InSAR: Tomorrow’s Tools
Interferometric Synthetic Aperture Radar: Building Tomorrow’s Tools Today
by Zhong Lu
A synthetic aperture radar (SAR) system transmits electromagnetic (EM) waves at a wavelength that can range from a few millimeters to tens of centimeters. The radar wave propagates through the atmosphere and interacts with the Earth’s surface. Part of the energy is reflected back to the SAR system and recorded. Using a sophisticated image processing technique, called SAR processing (Curlander and McDonough, 1991), both the intensity and phase of the reflected (or backscattered) signal of each ground resolution element (a few meters to tens of meters) can be calculated in the form of a complex-valued SAR image representing the reflectivity of the ground surface. The amplitude or intensity of the SAR image is determined primarily by terrain slope, surface roughness, and dielectric constants, whereas the phase of the SAR image is determined primarily by the distance between the satellite antenna and the ground targets, slowing of the signal by the atmosphere, and the interaction of EM waves with ground surface. Interferometric SAR (InSAR) imaging, a recently developed remote sensing technique, utilizes the interaction of EM waves, referred to as interference, to measure precise distances. Very simply, InSAR involves the use of two or more SAR images of the same area to extract landscape topography and its deformation patterns.
InSAR is formed by interfering signals from two spatially or temporally separated antennas. The spatial separation of the two antennas is called the baseline. The two antennas may be mounted on a single platform for simultaneous interferometry, the usual implementation for aircraft and spaceborne systems such as Topographic SAR (TOPSAR) and Shuttle Radar Topography Mission (SRTM) systems, where high-resolution, high-precision, digital elevation models (DEM) over large regions can be generated. Alternatively, InSAR can be created by using a single antenna on an airborne or spaceborne platform in nearly identical repeating orbits for repeat-pass interferometry (Massonnet and Feigl, 1998). For the latter case, even though the antennas do not illuminate a given area at the same time, the two sets of signals recorded during the two passes will be highly correlated if the scattering properties of the ground surface remain undisturbed between viewings. This configuration makes InSAR capable of measuring groundsurface deformation with centimeter-to-subcentimeter precision at a spatial resolution of tens of meters over a large region. This is the typical implementation for spaceborne sensors such as the U.S. Seasat (operated June to October, 1978, L-band, wavelength l = 25.0 cm), European Remote-sensing Satellite (ERS-1) (operated 1991-2000, C-band, l = 5.66 cm), Japanese Earth Resources Satellite (JERS-1) (operated 1992-1998, L-band, l = 23.5 cm), Shuttle Imaging Radar-C (SIR-C) (operated April to October 1994, X-, C-, and L-band, l = 3.1 cm, 5.66 cm, and 24.0 cm, respectively), ERS-2 (operating 1995-present, C-band, l = 5.66 cm), Canadian Radar Satellite (RADARSAT-1) (operating 1995-present, C-band, l = 5.66 cm), European Environmental Satellite (Envisat) (operating 2002-present, C-band, l = 5.63 cm), and ALOS (operating 2006-present, L-band, l = 23.6 cm).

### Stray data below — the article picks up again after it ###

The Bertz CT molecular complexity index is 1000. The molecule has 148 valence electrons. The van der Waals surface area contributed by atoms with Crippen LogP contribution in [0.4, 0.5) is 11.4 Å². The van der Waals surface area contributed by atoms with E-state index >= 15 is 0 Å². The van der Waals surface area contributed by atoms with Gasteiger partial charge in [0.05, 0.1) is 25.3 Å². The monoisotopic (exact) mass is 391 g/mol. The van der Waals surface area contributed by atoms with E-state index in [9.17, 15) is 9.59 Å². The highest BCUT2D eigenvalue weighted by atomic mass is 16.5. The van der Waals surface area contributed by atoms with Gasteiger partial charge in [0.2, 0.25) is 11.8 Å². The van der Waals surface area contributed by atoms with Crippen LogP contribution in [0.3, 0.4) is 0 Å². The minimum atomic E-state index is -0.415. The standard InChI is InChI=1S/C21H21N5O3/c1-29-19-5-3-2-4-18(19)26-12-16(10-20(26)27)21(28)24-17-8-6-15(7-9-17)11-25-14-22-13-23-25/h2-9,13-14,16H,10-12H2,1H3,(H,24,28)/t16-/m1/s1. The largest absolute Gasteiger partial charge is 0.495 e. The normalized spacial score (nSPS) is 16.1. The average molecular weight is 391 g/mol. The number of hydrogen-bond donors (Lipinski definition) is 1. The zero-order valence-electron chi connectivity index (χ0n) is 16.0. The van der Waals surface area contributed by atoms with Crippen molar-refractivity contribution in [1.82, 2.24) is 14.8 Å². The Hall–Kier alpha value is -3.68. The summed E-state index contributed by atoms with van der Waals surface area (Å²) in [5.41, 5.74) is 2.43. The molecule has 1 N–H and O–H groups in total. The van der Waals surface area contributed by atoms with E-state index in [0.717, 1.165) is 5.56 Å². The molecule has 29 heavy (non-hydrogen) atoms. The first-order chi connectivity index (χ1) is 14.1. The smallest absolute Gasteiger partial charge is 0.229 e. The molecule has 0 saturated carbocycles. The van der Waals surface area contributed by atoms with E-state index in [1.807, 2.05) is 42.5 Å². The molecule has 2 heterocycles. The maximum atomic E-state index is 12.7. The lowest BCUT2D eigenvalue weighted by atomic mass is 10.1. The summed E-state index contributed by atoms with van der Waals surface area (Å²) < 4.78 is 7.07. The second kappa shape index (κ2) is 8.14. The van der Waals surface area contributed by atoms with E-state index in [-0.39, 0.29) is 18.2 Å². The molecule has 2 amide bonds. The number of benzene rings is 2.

An InSAR image (also called an interferogram) is created by co-registering two SAR images and differencing their corresponding phase values on a pixel-by-pixel basis. The phase (or range distance difference) in the original interferogram is due mainly to five effects: (1) differences in the satellite orbits when the two SAR images were acquired, (2) landscape topography, (3) ground deformation, (4) atmospheric propagation delays, and (5) systematic and environmental noises. The knowledge of a satellite’s position and attitude is required to remove the effect caused by the differences in the satellite orbits of the two passes. The topographic effects in the interferogram can be removed by producing a synthetic interferogram, which is created from an accurate DEM and the InSAR imaging geometry, and then subtracting it from the interferogram to be studied. This is the so-called two-pass InSAR (Massonnet and Feigl, 1998). Alternatively, the topographic contribution can be removed through the use of a different interferogram of the same area. The procedures are then called 3-pass or 4-pass InSAR. These procedures will result in topographyremoved InSAR images, where the component of ground deformation along the satellite’s look direction can potentially be measured with a precision of centimeter or sub-centimeter for C-band sensors, and a few centimeters for L-band sensors. Because of problematic atmospheric propagation delays, repeat observations are critical to confidently interpret small geophysical signals related to movements of the Earth’s surface. Please note, if the two SAR images are acquired simultaneously (single-pass InSAR), or the deformation during the SAR acquisition time is negligible or can be modeled and removed, then the InSAR image can be used to Interferometric Synthetic Aperture Radar: Building Tomorrow’s Tools Today by Zhong Lu derive a DEM. The single-pass InSAR is the fundamental principle for the generation of SRTM DEM.